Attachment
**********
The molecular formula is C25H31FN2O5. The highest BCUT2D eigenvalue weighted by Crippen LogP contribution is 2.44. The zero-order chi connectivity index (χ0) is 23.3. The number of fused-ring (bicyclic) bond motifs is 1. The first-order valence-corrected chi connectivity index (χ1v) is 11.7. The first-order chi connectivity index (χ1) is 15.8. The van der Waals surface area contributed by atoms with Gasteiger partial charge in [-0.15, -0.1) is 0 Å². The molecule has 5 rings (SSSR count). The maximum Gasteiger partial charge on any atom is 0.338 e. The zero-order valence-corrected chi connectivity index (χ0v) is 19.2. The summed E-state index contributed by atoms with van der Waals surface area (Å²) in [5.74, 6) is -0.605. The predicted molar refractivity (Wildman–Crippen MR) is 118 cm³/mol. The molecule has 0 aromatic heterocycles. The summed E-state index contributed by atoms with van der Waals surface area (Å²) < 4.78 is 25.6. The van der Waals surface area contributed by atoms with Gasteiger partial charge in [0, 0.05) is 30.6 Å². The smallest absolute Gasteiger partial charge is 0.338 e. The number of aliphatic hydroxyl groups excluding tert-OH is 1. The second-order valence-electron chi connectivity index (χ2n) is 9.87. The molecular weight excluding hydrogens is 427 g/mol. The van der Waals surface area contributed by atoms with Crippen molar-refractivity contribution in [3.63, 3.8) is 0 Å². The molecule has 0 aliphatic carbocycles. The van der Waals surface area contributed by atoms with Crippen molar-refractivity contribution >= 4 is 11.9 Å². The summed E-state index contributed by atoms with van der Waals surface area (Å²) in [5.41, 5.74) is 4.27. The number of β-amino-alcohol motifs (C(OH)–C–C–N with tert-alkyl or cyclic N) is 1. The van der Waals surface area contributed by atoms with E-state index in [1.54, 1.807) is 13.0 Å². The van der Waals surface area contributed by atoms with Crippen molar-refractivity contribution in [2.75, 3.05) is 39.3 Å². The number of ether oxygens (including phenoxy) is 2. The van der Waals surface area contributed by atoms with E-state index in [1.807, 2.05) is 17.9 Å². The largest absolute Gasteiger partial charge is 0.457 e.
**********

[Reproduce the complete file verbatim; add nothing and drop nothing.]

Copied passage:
The molecular formula is C25H31FN2O5. The highest BCUT2D eigenvalue weighted by Crippen LogP contribution is 2.44. The zero-order chi connectivity index (χ0) is 23.3. The number of fused-ring (bicyclic) bond motifs is 1. The first-order valence-corrected chi connectivity index (χ1v) is 11.7. The first-order chi connectivity index (χ1) is 15.8. The van der Waals surface area contributed by atoms with Gasteiger partial charge in [-0.15, -0.1) is 0 Å². The molecule has 5 rings (SSSR count). The maximum Gasteiger partial charge on any atom is 0.338 e. The zero-order valence-corrected chi connectivity index (χ0v) is 19.2. The summed E-state index contributed by atoms with van der Waals surface area (Å²) in [5.74, 6) is -0.605. The predicted molar refractivity (Wildman–Crippen MR) is 118 cm³/mol. The molecule has 0 aromatic heterocycles. The summed E-state index contributed by atoms with van der Waals surface area (Å²) < 4.78 is 25.6. The van der Waals surface area contributed by atoms with Gasteiger partial charge in [0, 0.05) is 30.6 Å². The smallest absolute Gasteiger partial charge is 0.338 e. The number of aliphatic hydroxyl groups excluding tert-OH is 1. The second-order valence-electron chi connectivity index (χ2n) is 9.87. The molecular weight excluding hydrogens is 427 g/mol. The van der Waals surface area contributed by atoms with Crippen molar-refractivity contribution in [3.63, 3.8) is 0 Å². The molecule has 0 aliphatic carbocycles. The van der Waals surface area contributed by atoms with Crippen molar-refractivity contribution >= 4 is 11.9 Å². The summed E-state index contributed by atoms with van der Waals surface area (Å²) in [5.41, 5.74) is 4.27. The number of β-amino-alcohol motifs (C(OH)–C–C–N with tert-alkyl or cyclic N) is 1. The van der Waals surface area contributed by atoms with E-state index in [1.54, 1.807) is 13.0 Å². The van der Waals surface area contributed by atoms with Crippen molar-refractivity contribution in [2.75, 3.05) is 39.3 Å². The number of ether oxygens (including phenoxy) is 2. The van der Waals surface area contributed by atoms with E-state index in [1.807, 2.05) is 17.9 Å². The largest absolute Gasteiger partial charge is 0.457 e.